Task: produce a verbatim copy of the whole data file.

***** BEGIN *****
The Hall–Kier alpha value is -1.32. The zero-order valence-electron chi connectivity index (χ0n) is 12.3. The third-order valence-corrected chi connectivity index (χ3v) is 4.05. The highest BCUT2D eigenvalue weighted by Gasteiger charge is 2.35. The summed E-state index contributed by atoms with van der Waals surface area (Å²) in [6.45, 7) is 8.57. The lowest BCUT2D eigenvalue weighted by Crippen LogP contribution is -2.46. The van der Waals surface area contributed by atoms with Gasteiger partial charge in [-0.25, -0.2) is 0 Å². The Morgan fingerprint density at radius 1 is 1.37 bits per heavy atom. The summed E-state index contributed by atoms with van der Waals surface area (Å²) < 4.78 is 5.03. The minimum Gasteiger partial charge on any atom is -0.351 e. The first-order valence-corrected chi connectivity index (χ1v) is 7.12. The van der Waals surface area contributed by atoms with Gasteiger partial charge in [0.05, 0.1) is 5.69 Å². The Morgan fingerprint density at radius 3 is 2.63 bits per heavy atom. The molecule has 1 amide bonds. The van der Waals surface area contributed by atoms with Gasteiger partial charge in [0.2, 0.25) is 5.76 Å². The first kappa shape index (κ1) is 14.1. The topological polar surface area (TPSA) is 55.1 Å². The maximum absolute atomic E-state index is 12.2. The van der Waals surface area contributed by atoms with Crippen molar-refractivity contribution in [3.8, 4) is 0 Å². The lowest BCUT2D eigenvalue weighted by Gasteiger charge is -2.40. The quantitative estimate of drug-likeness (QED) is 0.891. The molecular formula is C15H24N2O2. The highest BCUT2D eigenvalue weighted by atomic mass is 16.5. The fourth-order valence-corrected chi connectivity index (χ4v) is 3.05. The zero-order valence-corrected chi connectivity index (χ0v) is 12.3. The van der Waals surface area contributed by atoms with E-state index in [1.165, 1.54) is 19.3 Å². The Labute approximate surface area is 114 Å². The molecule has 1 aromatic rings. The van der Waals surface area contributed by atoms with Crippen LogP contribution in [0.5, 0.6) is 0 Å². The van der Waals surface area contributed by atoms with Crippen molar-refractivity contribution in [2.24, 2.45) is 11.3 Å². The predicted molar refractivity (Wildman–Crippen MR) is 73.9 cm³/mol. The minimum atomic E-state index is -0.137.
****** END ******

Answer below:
The Hall–Kier alpha value is -1.32. The zero-order valence-electron chi connectivity index (χ0n) is 12.3. The third-order valence-corrected chi connectivity index (χ3v) is 4.05. The highest BCUT2D eigenvalue weighted by Gasteiger charge is 2.35. The summed E-state index contributed by atoms with van der Waals surface area (Å²) in [6.45, 7) is 8.57. The lowest BCUT2D eigenvalue weighted by Crippen LogP contribution is -2.46. The van der Waals surface area contributed by atoms with Gasteiger partial charge in [-0.25, -0.2) is 0 Å². The Morgan fingerprint density at radius 1 is 1.37 bits per heavy atom. The summed E-state index contributed by atoms with van der Waals surface area (Å²) < 4.78 is 5.03. The minimum Gasteiger partial charge on any atom is -0.351 e. The first-order valence-corrected chi connectivity index (χ1v) is 7.12. The van der Waals surface area contributed by atoms with Gasteiger partial charge in [0.05, 0.1) is 5.69 Å². The Morgan fingerprint density at radius 3 is 2.63 bits per heavy atom. The molecule has 1 amide bonds. The van der Waals surface area contributed by atoms with Gasteiger partial charge in [0.2, 0.25) is 5.76 Å². The first kappa shape index (κ1) is 14.1. The topological polar surface area (TPSA) is 55.1 Å². The maximum absolute atomic E-state index is 12.2. The van der Waals surface area contributed by atoms with Crippen molar-refractivity contribution in [3.8, 4) is 0 Å². The lowest BCUT2D eigenvalue weighted by Gasteiger charge is -2.40. The quantitative estimate of drug-likeness (QED) is 0.891. The molecular formula is C15H24N2O2. The highest BCUT2D eigenvalue weighted by atomic mass is 16.5. The fourth-order valence-corrected chi connectivity index (χ4v) is 3.05. The zero-order valence-corrected chi connectivity index (χ0v) is 12.3. The van der Waals surface area contributed by atoms with E-state index in [1.165, 1.54) is 19.3 Å². The Labute approximate surface area is 114 Å². The molecule has 1 aromatic rings. The van der Waals surface area contributed by atoms with Crippen LogP contribution in [0.5, 0.6) is 0 Å². The van der Waals surface area contributed by atoms with Crippen molar-refractivity contribution in [2.24, 2.45) is 11.3 Å². The predicted molar refractivity (Wildman–Crippen MR) is 73.9 cm³/mol. The minimum atomic E-state index is -0.137.